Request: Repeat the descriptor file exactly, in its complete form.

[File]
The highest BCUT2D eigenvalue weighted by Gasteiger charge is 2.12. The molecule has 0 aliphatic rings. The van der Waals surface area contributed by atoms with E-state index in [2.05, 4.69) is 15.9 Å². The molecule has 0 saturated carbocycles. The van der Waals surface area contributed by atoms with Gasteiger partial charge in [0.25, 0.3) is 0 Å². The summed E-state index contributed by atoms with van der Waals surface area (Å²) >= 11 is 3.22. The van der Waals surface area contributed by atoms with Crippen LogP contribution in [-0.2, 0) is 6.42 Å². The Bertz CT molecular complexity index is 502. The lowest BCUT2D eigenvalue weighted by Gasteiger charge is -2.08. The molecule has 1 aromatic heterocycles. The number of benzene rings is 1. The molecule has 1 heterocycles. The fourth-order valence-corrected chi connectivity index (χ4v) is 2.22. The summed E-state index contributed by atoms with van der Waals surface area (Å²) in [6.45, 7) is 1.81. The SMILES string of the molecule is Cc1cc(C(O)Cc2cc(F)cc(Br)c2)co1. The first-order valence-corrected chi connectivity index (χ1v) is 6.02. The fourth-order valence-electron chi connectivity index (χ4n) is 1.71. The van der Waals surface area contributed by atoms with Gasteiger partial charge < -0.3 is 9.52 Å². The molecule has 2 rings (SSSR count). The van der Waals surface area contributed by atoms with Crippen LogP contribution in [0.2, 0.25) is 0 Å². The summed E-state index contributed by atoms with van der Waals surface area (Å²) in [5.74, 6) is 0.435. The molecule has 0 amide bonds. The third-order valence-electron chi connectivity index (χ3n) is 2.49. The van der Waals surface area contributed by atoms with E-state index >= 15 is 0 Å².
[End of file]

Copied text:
The highest BCUT2D eigenvalue weighted by Gasteiger charge is 2.12. The molecule has 0 aliphatic rings. The van der Waals surface area contributed by atoms with E-state index in [2.05, 4.69) is 15.9 Å². The molecule has 0 saturated carbocycles. The van der Waals surface area contributed by atoms with Gasteiger partial charge in [0.25, 0.3) is 0 Å². The summed E-state index contributed by atoms with van der Waals surface area (Å²) >= 11 is 3.22. The van der Waals surface area contributed by atoms with Crippen LogP contribution in [-0.2, 0) is 6.42 Å². The Bertz CT molecular complexity index is 502. The lowest BCUT2D eigenvalue weighted by Gasteiger charge is -2.08. The molecule has 1 aromatic heterocycles. The number of benzene rings is 1. The molecule has 1 heterocycles. The fourth-order valence-corrected chi connectivity index (χ4v) is 2.22. The summed E-state index contributed by atoms with van der Waals surface area (Å²) in [6.45, 7) is 1.81. The SMILES string of the molecule is Cc1cc(C(O)Cc2cc(F)cc(Br)c2)co1. The first-order valence-corrected chi connectivity index (χ1v) is 6.02. The fourth-order valence-electron chi connectivity index (χ4n) is 1.71. The van der Waals surface area contributed by atoms with Gasteiger partial charge < -0.3 is 9.52 Å². The molecule has 2 rings (SSSR count). The van der Waals surface area contributed by atoms with Crippen LogP contribution in [0.2, 0.25) is 0 Å². The summed E-state index contributed by atoms with van der Waals surface area (Å²) in [5.74, 6) is 0.435. The molecule has 0 amide bonds. The third-order valence-electron chi connectivity index (χ3n) is 2.49. The van der Waals surface area contributed by atoms with E-state index >= 15 is 0 Å².